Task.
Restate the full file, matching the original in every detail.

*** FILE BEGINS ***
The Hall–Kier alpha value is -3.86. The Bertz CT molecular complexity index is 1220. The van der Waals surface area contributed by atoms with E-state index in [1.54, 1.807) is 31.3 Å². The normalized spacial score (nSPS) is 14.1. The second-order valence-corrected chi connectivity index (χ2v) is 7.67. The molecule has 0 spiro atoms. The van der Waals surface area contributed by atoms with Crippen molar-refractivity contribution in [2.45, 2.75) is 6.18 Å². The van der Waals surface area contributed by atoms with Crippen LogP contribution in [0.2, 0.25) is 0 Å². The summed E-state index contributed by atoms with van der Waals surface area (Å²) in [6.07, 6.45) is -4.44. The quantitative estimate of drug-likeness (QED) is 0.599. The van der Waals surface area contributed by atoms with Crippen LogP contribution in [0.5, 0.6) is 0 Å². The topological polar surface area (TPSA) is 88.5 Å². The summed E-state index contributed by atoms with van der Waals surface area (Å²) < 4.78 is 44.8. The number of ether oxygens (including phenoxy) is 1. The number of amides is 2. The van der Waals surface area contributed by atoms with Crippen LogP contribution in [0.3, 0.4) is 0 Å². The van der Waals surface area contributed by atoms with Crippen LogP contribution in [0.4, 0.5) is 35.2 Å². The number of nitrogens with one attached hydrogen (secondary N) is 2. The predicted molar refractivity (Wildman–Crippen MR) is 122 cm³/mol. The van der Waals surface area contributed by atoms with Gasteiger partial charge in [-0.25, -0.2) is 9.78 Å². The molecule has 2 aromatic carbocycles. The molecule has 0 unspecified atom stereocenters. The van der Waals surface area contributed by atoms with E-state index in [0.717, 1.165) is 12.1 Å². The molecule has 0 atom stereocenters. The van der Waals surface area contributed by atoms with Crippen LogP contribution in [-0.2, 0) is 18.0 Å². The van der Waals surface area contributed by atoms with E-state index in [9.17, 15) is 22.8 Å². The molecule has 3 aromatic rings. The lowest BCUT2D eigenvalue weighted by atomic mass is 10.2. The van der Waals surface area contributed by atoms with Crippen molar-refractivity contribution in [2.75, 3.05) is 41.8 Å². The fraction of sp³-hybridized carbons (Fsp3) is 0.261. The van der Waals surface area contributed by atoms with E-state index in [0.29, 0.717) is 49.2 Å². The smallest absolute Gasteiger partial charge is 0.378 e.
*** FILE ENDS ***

The Hall–Kier alpha value is -3.86. The Bertz CT molecular complexity index is 1220. The van der Waals surface area contributed by atoms with E-state index in [1.54, 1.807) is 31.3 Å². The normalized spacial score (nSPS) is 14.1. The second-order valence-corrected chi connectivity index (χ2v) is 7.67. The molecule has 0 spiro atoms. The van der Waals surface area contributed by atoms with Crippen molar-refractivity contribution in [2.45, 2.75) is 6.18 Å². The van der Waals surface area contributed by atoms with Crippen LogP contribution in [0.2, 0.25) is 0 Å². The summed E-state index contributed by atoms with van der Waals surface area (Å²) in [6.07, 6.45) is -4.44. The quantitative estimate of drug-likeness (QED) is 0.599. The van der Waals surface area contributed by atoms with Crippen LogP contribution in [0.5, 0.6) is 0 Å². The topological polar surface area (TPSA) is 88.5 Å². The summed E-state index contributed by atoms with van der Waals surface area (Å²) < 4.78 is 44.8. The number of ether oxygens (including phenoxy) is 1. The number of amides is 2. The van der Waals surface area contributed by atoms with Crippen LogP contribution in [0.3, 0.4) is 0 Å². The van der Waals surface area contributed by atoms with Crippen LogP contribution in [0.4, 0.5) is 35.2 Å². The number of nitrogens with one attached hydrogen (secondary N) is 2. The predicted molar refractivity (Wildman–Crippen MR) is 122 cm³/mol. The van der Waals surface area contributed by atoms with Gasteiger partial charge in [-0.25, -0.2) is 9.78 Å². The molecule has 2 aromatic carbocycles. The molecule has 0 unspecified atom stereocenters. The van der Waals surface area contributed by atoms with E-state index in [0.717, 1.165) is 12.1 Å². The molecule has 0 atom stereocenters. The van der Waals surface area contributed by atoms with Crippen LogP contribution in [-0.2, 0) is 18.0 Å². The van der Waals surface area contributed by atoms with E-state index in [9.17, 15) is 22.8 Å². The molecule has 3 aromatic rings. The lowest BCUT2D eigenvalue weighted by atomic mass is 10.2. The van der Waals surface area contributed by atoms with Crippen molar-refractivity contribution in [2.75, 3.05) is 41.8 Å². The fraction of sp³-hybridized carbons (Fsp3) is 0.261. The van der Waals surface area contributed by atoms with E-state index in [0.29, 0.717) is 49.2 Å². The smallest absolute Gasteiger partial charge is 0.378 e.